A link between autism and higher intelligence
Genes linked with a greater risk of developing autism may also be associated with higher intelligence. Researchers found new evidence linking genes associated with Autism Spectrum Disorder (ASD) and Attention-Deficit Hyperactivity Disorder (ADHD) with higher intelligence.
The relationship between autism and intelligence is unclear as there isn't consistent evidence comparing the two. The aim of this study was to examine the multi-gene overlap between ASD/ADHD as compared to the overall cognitive ability of a large general population.
Although up to 70 per cent of individuals with autism have an intellectual disability, some people with the disorder have relatively well-preserved, or even higher than average, non-verbal intelligence.
Professor Nick Martin, of the Queensland Institute for Medical Research adds: "Links between autism and better cognitive function have been suspected and are widely implied by the well-known "Silicon Valley syndrome" and films such as "Rain Man" as well as in popular literature. This study suggests genes for autism may actually confer a small intellectual advantage in those who carry them, provided they are not [severly] affected by autism."
Autism is a brain developmental disability that can cause significant language and speech difficulties. Non-verbal intelligence, though, can also enable some affected people with an ability to solve complex problems using visual and hands-on reasoning skills - while having little or no use of spoken language.
Researchers at the Universities of Edinburgh and Queensland analysed almost 10,000 people recruited from the general population of Scotland, to test for cognitive ability while also screening their DNA for evidence of autism associated genes.
Even among people who never develop autism, carrying genetic traits associated with the disorder is linked on average to scoring slightly better on cognitive tests.
When researchers carried out the same tests on 921 adolescents who were part of the Brisbane Adolescent Twin Study, they found more evidence of a link between autism-associated genes and intelligence. They published their results in the journal Molecular Psychiatry.
"Our findings show genetic variation that increases risk for autism is associated with better cognitive ability in non-autistic individuals. As we begin to understand how genetic variations associated with autism impact brain function, we may begin to further understand the nature of autistic intelligence."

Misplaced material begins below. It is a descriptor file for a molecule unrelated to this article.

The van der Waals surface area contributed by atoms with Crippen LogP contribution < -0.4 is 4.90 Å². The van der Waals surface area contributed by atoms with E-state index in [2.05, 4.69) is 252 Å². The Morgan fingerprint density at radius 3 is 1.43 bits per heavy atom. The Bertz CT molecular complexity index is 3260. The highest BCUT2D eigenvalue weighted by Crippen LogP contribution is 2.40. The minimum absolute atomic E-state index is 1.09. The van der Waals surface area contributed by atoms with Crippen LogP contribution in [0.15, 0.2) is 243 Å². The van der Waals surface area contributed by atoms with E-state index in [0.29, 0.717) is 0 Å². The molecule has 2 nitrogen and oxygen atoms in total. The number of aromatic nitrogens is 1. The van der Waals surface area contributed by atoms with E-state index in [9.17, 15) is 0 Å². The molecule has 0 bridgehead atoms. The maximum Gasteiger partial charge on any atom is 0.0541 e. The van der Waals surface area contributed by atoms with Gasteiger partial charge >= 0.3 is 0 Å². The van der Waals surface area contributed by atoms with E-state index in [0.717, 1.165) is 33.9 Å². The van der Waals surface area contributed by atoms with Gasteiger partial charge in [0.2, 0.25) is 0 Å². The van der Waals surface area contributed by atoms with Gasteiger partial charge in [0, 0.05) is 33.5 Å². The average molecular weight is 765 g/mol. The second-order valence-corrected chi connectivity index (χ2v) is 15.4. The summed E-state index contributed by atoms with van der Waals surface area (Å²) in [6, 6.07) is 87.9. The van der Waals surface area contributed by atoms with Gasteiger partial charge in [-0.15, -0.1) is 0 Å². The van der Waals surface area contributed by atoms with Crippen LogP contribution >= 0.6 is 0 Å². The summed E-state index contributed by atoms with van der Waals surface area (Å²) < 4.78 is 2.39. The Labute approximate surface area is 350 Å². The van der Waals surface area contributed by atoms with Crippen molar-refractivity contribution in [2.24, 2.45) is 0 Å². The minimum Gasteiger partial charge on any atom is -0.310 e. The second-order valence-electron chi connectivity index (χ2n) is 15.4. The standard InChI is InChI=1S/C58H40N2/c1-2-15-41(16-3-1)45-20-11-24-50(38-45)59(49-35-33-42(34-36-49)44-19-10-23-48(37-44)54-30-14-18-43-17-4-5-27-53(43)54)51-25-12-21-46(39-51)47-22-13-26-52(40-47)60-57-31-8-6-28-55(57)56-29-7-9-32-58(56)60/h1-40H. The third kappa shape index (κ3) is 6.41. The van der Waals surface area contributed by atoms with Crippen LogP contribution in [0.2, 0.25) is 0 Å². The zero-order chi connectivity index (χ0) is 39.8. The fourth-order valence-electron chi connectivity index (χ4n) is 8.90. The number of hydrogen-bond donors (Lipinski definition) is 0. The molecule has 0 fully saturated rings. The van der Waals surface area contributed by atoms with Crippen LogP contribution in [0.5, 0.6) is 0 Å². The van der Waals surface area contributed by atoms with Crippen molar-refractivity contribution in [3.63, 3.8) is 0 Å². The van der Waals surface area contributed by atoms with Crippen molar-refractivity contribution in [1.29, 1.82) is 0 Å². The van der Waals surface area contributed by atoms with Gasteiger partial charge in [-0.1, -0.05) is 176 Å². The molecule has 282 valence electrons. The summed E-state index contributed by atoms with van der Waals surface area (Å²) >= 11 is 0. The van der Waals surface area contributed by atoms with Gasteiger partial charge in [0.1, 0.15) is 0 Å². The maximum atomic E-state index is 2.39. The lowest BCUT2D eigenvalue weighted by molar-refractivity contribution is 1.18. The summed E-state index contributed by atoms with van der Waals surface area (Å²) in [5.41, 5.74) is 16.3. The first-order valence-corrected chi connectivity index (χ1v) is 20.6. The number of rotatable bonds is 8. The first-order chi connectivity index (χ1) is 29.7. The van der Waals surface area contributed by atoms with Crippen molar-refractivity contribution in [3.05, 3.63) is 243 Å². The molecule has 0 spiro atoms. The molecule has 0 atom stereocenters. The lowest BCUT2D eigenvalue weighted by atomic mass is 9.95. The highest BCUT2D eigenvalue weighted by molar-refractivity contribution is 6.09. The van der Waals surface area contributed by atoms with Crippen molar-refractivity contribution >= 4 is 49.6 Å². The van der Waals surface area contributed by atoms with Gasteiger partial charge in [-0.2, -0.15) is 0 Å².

Dr Toni-Kim Clarke, University of Edinburgh's Division of Psychiatry, study leader.
Cognitive impairment is common among individuals diagnosed with autism spectrum disorder (ASD) and attention-deficit hyperactivity disorder (ADHD). It has been suggested that some aspects of intelligence are preserved or even superior in people with ASD compared with controls, but consistent evidence is lacking. Few studies have examined the genetic overlap between cognitive ability and ASD/ADHD. The aim of this study was to examine the polygenic overlap between ASD/ADHD and cognitive ability in individuals from the general population. Polygenic risk for ADHD and ASD was calculated from genome-wide association studies of ASD and ADHD conducted by the Psychiatric Genetics Consortium. Risk scores were created in three independent cohorts: Generation Scotland Scottish Family Health Study (GS:SFHS) (n=9863), the Lothian Birth Cohorts 1936 and 1921 (n=1522), and the Brisbane Adolescent Twin Sample (BATS) (n=921). We report that polygenic risk for ASD is positively correlated with general cognitive ability (beta=0.07, P=6 × 10−7, r2=0.003), logical memory and verbal intelligence in GS:SFHS. This was replicated in BATS as a positive association with full-scale intelligent quotient (IQ) (beta=0.07, P=0.03, r2=0.005). We did not find consistent evidence that polygenic risk for ADHD was associated with cognitive function; however, a negative correlation with IQ at age 11 years (beta=−0.08, Z=−3.3, P=0.001) was observed in the Lothian Birth Cohorts. These findings are in individuals from the general population, suggesting that the relationship between genetic risk for ASD and intelligence is partly independent of clinical state. These data suggest that common genetic variation relevant for ASD influences general cognitive ability.
The research was funded by the Chief Scientist Office of the Scottish Government Health and Social Care Directorates, Scottish Funding Council, The Wellcome Trust, The Medical Research Council and Age UK.
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